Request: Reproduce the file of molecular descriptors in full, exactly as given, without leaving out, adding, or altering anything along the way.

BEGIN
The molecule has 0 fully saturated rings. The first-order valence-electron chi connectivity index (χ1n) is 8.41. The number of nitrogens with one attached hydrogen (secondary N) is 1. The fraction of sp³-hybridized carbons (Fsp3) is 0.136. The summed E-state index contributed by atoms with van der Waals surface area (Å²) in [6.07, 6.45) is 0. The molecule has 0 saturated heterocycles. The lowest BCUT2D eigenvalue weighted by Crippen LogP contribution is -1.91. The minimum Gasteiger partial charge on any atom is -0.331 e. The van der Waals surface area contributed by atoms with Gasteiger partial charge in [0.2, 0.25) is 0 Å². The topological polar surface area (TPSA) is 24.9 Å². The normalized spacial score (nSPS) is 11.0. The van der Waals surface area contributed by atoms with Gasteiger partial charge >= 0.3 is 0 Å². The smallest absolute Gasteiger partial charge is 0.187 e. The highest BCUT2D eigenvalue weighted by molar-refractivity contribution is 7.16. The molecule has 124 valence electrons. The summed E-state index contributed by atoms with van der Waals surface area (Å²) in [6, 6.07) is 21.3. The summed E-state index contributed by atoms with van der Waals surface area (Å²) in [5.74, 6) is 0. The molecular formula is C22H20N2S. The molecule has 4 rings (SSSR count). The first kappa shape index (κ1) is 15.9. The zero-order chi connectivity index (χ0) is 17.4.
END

The molecule has 0 fully saturated rings. The first-order valence-electron chi connectivity index (χ1n) is 8.41. The number of nitrogens with one attached hydrogen (secondary N) is 1. The fraction of sp³-hybridized carbons (Fsp3) is 0.136. The summed E-state index contributed by atoms with van der Waals surface area (Å²) in [6.07, 6.45) is 0. The molecule has 0 saturated heterocycles. The lowest BCUT2D eigenvalue weighted by Crippen LogP contribution is -1.91. The minimum Gasteiger partial charge on any atom is -0.331 e. The van der Waals surface area contributed by atoms with Gasteiger partial charge in [0.2, 0.25) is 0 Å². The topological polar surface area (TPSA) is 24.9 Å². The normalized spacial score (nSPS) is 11.0. The van der Waals surface area contributed by atoms with Gasteiger partial charge >= 0.3 is 0 Å². The smallest absolute Gasteiger partial charge is 0.187 e. The highest BCUT2D eigenvalue weighted by molar-refractivity contribution is 7.16. The molecule has 124 valence electrons. The summed E-state index contributed by atoms with van der Waals surface area (Å²) in [6, 6.07) is 21.3. The summed E-state index contributed by atoms with van der Waals surface area (Å²) in [5.74, 6) is 0. The molecular formula is C22H20N2S. The molecule has 4 rings (SSSR count). The first kappa shape index (κ1) is 15.9. The zero-order chi connectivity index (χ0) is 17.4.